Arkansas woman found after two-day search |

Arkansas woman found after two-day search

John Colson
Post Independent staff
Glenwood Springs, CO Colorado

Garfield County search and rescue teams, with the help of teams from two neighboring counties, spent two cold, rainy days in the Flat Tops last week before rescuing a lost Arkansas woman.

Sarah Kelley, 35, of Fort Smith, Ark., was not injured, beyond being weak and ill from exposure. She was airlifted to Vail Valley Medical Center for treatment.

Kelley was hunting with her husband, James Kelley III, 39, near the headwaters of Main Elk Creek on Tuesday, Sept. 13, when he grew tired due to an undisclosed medical condition and lay down to rest.

Sarah Kelley, unable to rouse her husband as darkness fell, built a fire for him and covered him with a space blanket and their extra heavy clothing before setting off to find help, according to Lanny Grant, spokesman for Garfield County SAR, Inc.

James Kelley, meanwhile, had roused himself, found his wife gone, and set out to locate her that evening. After failing to find her, he rested overnight and went search again on Wednesday.

It was not until late Wednesday that James Kelley contacted the Garfield County Sheriff’s office to report his wife missing, according to authorities.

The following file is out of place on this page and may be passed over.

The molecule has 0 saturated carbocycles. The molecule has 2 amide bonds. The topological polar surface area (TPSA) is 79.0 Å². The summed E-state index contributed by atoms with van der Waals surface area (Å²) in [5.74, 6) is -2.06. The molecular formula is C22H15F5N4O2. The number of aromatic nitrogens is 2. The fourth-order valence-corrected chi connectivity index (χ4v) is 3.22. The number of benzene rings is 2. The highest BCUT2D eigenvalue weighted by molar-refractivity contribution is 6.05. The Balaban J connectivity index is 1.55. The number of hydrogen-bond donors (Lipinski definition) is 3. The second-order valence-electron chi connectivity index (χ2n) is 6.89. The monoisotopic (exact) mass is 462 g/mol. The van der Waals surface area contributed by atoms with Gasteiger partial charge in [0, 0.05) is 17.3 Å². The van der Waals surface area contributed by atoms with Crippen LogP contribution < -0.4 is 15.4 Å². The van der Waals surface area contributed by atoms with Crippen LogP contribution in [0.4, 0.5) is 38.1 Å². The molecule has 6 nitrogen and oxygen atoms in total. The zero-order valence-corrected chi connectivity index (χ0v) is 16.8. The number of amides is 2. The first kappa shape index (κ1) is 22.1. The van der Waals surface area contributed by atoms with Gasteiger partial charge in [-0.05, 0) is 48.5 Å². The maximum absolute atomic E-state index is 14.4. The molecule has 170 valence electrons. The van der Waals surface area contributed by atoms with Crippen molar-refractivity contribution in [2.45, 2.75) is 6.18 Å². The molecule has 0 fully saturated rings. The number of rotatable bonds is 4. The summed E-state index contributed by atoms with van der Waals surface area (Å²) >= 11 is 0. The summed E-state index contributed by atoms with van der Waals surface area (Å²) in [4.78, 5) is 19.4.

The search by Garfield County rescuers began that evening and continued into the early morning on Thursday, Sept. 15, when worsening weather prompted searchers take a break, according to Grant.

The search resumed later that day, after teams from Mesa and West Eagle counties were called in to help. They finally located the woman at about 5:30 p.m. She had spent two days and two nights out in cold, rainy weather.

“She was very tired and cold, hypothermic,” Grant said. “At night, it was definitely freezing.”

“It was very rugged country,” Grant added, describing the area as made up of steep canyons and heavy timber, at about 10,800 feet in elevation.

All told, he said, the search involved more than two dozen rescuers who had to search the maze of canyons without air support because of the bad weather.

It was just as the teams were calling it quits for another day when two rescuers from Mesa County heard the woman calling weakly for help. She told them she had spotted the yellow coats they were wearing.

Grant estimated that Kelley walked nearly 10 miles as she wandered the high country, moving from one drainage to the next and at one point trying to retrace her route to get back to her husband.

He cautioned anyone using the back country to always carry foul weather gear, warm clothes, flashlights and equipment for staying out overnight.

“I think the things that saved this lady were, one, she kept moving, and two, the quality of her clothing was good enough to help her,” he said. “She was extremely lucky.”

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